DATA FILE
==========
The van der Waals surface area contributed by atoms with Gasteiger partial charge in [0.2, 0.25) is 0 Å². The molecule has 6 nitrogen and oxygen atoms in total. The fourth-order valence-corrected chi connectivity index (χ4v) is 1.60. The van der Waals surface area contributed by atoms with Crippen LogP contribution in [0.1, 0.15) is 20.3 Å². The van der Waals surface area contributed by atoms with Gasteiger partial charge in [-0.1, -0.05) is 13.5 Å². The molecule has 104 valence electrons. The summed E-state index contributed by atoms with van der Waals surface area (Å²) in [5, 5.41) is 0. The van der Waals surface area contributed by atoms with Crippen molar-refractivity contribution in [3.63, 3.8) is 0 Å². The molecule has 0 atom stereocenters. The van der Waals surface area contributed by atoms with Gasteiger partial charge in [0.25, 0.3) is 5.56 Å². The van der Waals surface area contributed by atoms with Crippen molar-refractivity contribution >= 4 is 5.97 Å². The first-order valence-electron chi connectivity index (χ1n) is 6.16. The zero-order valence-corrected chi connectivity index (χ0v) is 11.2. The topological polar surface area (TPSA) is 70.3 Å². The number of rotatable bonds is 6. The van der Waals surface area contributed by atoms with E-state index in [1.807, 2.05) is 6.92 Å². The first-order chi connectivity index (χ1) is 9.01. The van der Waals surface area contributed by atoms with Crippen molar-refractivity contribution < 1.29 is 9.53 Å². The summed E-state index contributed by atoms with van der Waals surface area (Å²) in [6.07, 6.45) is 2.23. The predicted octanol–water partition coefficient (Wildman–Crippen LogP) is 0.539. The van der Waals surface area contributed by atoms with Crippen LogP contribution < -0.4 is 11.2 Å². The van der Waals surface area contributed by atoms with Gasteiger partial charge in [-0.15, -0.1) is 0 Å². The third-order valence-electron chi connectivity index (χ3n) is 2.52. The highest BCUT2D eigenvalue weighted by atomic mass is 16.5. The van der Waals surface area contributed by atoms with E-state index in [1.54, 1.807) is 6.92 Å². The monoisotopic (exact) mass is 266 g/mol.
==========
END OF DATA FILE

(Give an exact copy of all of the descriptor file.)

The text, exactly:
The van der Waals surface area contributed by atoms with Gasteiger partial charge in [0.2, 0.25) is 0 Å². The molecule has 6 nitrogen and oxygen atoms in total. The fourth-order valence-corrected chi connectivity index (χ4v) is 1.60. The van der Waals surface area contributed by atoms with Crippen LogP contribution in [0.1, 0.15) is 20.3 Å². The van der Waals surface area contributed by atoms with Gasteiger partial charge in [-0.1, -0.05) is 13.5 Å². The molecule has 104 valence electrons. The summed E-state index contributed by atoms with van der Waals surface area (Å²) in [5, 5.41) is 0. The van der Waals surface area contributed by atoms with Crippen molar-refractivity contribution in [3.63, 3.8) is 0 Å². The molecule has 0 atom stereocenters. The van der Waals surface area contributed by atoms with Gasteiger partial charge in [0.25, 0.3) is 5.56 Å². The van der Waals surface area contributed by atoms with Crippen molar-refractivity contribution >= 4 is 5.97 Å². The first-order valence-electron chi connectivity index (χ1n) is 6.16. The zero-order valence-corrected chi connectivity index (χ0v) is 11.2. The topological polar surface area (TPSA) is 70.3 Å². The number of rotatable bonds is 6. The van der Waals surface area contributed by atoms with E-state index in [1.807, 2.05) is 6.92 Å². The first-order chi connectivity index (χ1) is 9.01. The van der Waals surface area contributed by atoms with Crippen molar-refractivity contribution < 1.29 is 9.53 Å². The summed E-state index contributed by atoms with van der Waals surface area (Å²) in [6.07, 6.45) is 2.23. The predicted octanol–water partition coefficient (Wildman–Crippen LogP) is 0.539. The van der Waals surface area contributed by atoms with Crippen LogP contribution < -0.4 is 11.2 Å². The van der Waals surface area contributed by atoms with Gasteiger partial charge in [-0.15, -0.1) is 0 Å². The third-order valence-electron chi connectivity index (χ3n) is 2.52. The highest BCUT2D eigenvalue weighted by atomic mass is 16.5. The van der Waals surface area contributed by atoms with E-state index in [1.54, 1.807) is 6.92 Å². The monoisotopic (exact) mass is 266 g/mol.